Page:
Moscow’s massive indoor Olympic Stadium, known locally as ‘Olimpiinsky’, has seen its fair share of great Davis Cup moments. It added to its collection on Sunday with Dmitry Tursunov
's 17-15 final set win over Andy Roddick
, and that victory will almost certainly lead to more great moments in the venerable 26-year-old venue, as it will stage December’s Davis Cup by BNP Paribas Final
Built for the 1980 Olympics, the stadium’s name and capacity lead many to think it’s an outdoor venue. The main stadium for the ceremonies and athletics in 1980 events was called the ‘Lenin Central Stadium’ (now the Luzhniki Stadium), with the 'Olympic Stadium' the main arena for many of the indoor competitions. The indoor arena is so big that it can seat up to 80,000 spectators, and whenever tennis is staged there, the court and seating – the capacity for tennis is listed anything between 10,000 and 16,000 – takes up only a quarter of the stadium’s total floor space.
Rich tennis history at the ‘Olimpiinsky’
Yet that quarter has become the spiritual home of Russian tennis over the past dozen years, staging many Davis Cup and Fed Cup ties, as well as the annual Kremlin Cup tour event every October.
In 1994 it staged Russia’s first Davis Cup Final
, an event made notable for the appearance of the country’s then president Boris Yeltsin at 6-6 in the fifth set between Alexander Volkov and Sweden’s Stefan Edberg. Though no Russian was willing to say it at the time, the commotion surrounding Yeltsin’s entrance is generally thought to have caused the break of serve that cost Volkov the match.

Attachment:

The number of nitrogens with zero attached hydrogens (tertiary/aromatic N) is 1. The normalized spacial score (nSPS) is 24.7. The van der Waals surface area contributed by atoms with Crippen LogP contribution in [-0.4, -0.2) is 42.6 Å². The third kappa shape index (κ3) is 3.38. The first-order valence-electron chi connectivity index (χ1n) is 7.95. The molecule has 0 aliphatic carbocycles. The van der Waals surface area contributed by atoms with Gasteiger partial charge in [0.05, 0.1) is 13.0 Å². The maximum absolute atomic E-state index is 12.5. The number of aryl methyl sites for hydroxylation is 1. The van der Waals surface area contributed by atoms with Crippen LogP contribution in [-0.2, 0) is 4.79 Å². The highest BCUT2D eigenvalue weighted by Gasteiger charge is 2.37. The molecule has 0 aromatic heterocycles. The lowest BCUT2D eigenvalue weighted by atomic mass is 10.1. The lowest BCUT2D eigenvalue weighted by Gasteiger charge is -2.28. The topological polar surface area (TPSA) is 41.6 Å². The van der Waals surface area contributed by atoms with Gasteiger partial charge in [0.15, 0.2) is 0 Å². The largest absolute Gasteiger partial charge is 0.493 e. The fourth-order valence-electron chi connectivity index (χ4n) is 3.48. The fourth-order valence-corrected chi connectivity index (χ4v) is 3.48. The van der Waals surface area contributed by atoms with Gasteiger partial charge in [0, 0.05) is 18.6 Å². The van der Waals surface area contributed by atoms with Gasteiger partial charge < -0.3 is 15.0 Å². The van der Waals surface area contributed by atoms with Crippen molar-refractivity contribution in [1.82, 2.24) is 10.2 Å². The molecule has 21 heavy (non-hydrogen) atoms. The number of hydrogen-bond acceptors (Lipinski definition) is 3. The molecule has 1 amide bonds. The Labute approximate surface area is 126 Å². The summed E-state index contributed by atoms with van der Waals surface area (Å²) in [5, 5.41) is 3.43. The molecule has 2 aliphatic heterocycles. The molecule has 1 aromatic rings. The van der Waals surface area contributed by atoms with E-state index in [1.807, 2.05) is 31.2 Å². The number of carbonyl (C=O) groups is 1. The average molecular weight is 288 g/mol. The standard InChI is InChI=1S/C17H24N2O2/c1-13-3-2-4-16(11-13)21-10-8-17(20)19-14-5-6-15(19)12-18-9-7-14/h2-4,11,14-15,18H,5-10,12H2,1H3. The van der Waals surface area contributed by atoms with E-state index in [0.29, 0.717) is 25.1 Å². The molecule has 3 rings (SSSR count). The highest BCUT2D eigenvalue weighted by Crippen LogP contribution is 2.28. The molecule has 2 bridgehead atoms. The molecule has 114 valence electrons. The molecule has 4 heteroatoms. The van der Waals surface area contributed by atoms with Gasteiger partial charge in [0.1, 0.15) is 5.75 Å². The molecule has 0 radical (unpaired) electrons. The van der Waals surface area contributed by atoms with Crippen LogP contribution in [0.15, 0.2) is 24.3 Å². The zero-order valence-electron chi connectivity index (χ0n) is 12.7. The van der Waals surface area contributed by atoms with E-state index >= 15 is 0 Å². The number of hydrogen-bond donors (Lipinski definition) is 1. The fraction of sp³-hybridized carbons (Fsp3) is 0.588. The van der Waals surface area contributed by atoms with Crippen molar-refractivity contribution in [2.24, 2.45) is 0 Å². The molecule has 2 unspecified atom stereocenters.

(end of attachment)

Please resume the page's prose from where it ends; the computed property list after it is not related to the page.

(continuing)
A year later Russia again staged the semifinal
in the Olimpiinsky, laying a slow clay court intended to thwart both a German team boasting Boris Becker and Michael Stich, and a US team featuring Pete Sampras, Jim Courier and Todd Martin. The semifinal was pure drama, Russia coming back from 0-2 down on the opening day to win, Andrei Chesnokov saving nine match points in the fifth rubber before beating Stich 14-12.
Yet local hopes that Chesnokov and the talismanic Yevgeny Kafelnikov would finally lead Russia to triumph in tennis’s premier team competition were dashed in the Final. It proved Sampras’s greatest moment in Davis Cup, the then world No. 1 defying serious cramps and dehydration to win both his singles and the doubles with Martin to notch up the USA’s 31st and still latest title.
Moscow also saw Russia’s first Fed Cup triumph, sealed by Anastasia Myskina and Vera Zvonareva in an ecstatic doubles in November 2004
, although that event - a week-long event comprising the semifinals and Final - was held at the new Ice Stadium Krylatskoe in the city.
The Olympic Stadium did stage the Fed Cup semifinals and Final in 2003, when France defeated USA in the Final
, and now it is set for its third Davis Cup final. In fact Moscow has become such an automatic choice for Russia’s home ties, that during the official dinner before last year’s home quarterfinal against France, the French captain Guy Forget said to his opposite number Shamil Tarpischev: “Your hospitality is wonderful, but don’t you want to show us other parts of Russia? It’s such a big country, yet you always invite us to Moscow!”